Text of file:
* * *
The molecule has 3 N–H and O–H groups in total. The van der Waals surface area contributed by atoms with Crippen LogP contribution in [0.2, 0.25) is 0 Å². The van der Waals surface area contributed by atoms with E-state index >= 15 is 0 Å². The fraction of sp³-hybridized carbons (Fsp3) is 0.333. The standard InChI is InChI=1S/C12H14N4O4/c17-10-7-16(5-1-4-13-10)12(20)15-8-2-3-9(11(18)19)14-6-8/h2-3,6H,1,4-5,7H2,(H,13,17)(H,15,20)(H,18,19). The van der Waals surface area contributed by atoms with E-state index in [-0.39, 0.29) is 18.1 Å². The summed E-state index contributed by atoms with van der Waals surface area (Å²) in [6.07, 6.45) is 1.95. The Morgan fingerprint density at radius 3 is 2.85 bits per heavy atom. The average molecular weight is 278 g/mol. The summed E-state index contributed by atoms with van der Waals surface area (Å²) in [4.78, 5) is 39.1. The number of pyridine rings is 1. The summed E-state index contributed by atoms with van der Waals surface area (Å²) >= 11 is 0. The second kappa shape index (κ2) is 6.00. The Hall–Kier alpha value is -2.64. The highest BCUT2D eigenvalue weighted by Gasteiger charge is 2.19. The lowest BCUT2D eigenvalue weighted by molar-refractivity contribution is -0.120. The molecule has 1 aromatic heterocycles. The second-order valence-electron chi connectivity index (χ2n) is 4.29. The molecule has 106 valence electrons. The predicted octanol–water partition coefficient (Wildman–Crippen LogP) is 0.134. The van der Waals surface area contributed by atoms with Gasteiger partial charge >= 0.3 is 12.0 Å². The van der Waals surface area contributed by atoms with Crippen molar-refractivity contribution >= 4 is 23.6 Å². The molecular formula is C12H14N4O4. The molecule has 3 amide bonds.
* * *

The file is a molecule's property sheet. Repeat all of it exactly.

The molecule has 3 N–H and O–H groups in total. The van der Waals surface area contributed by atoms with Crippen LogP contribution in [0.2, 0.25) is 0 Å². The van der Waals surface area contributed by atoms with E-state index >= 15 is 0 Å². The fraction of sp³-hybridized carbons (Fsp3) is 0.333. The standard InChI is InChI=1S/C12H14N4O4/c17-10-7-16(5-1-4-13-10)12(20)15-8-2-3-9(11(18)19)14-6-8/h2-3,6H,1,4-5,7H2,(H,13,17)(H,15,20)(H,18,19). The van der Waals surface area contributed by atoms with E-state index in [-0.39, 0.29) is 18.1 Å². The summed E-state index contributed by atoms with van der Waals surface area (Å²) in [6.07, 6.45) is 1.95. The Morgan fingerprint density at radius 3 is 2.85 bits per heavy atom. The average molecular weight is 278 g/mol. The summed E-state index contributed by atoms with van der Waals surface area (Å²) in [4.78, 5) is 39.1. The number of pyridine rings is 1. The summed E-state index contributed by atoms with van der Waals surface area (Å²) >= 11 is 0. The second kappa shape index (κ2) is 6.00. The Hall–Kier alpha value is -2.64. The highest BCUT2D eigenvalue weighted by Gasteiger charge is 2.19. The lowest BCUT2D eigenvalue weighted by molar-refractivity contribution is -0.120. The molecule has 1 aromatic heterocycles. The second-order valence-electron chi connectivity index (χ2n) is 4.29. The molecule has 106 valence electrons. The predicted octanol–water partition coefficient (Wildman–Crippen LogP) is 0.134. The van der Waals surface area contributed by atoms with Gasteiger partial charge >= 0.3 is 12.0 Å². The van der Waals surface area contributed by atoms with Crippen molar-refractivity contribution >= 4 is 23.6 Å². The molecular formula is C12H14N4O4. The molecule has 3 amide bonds.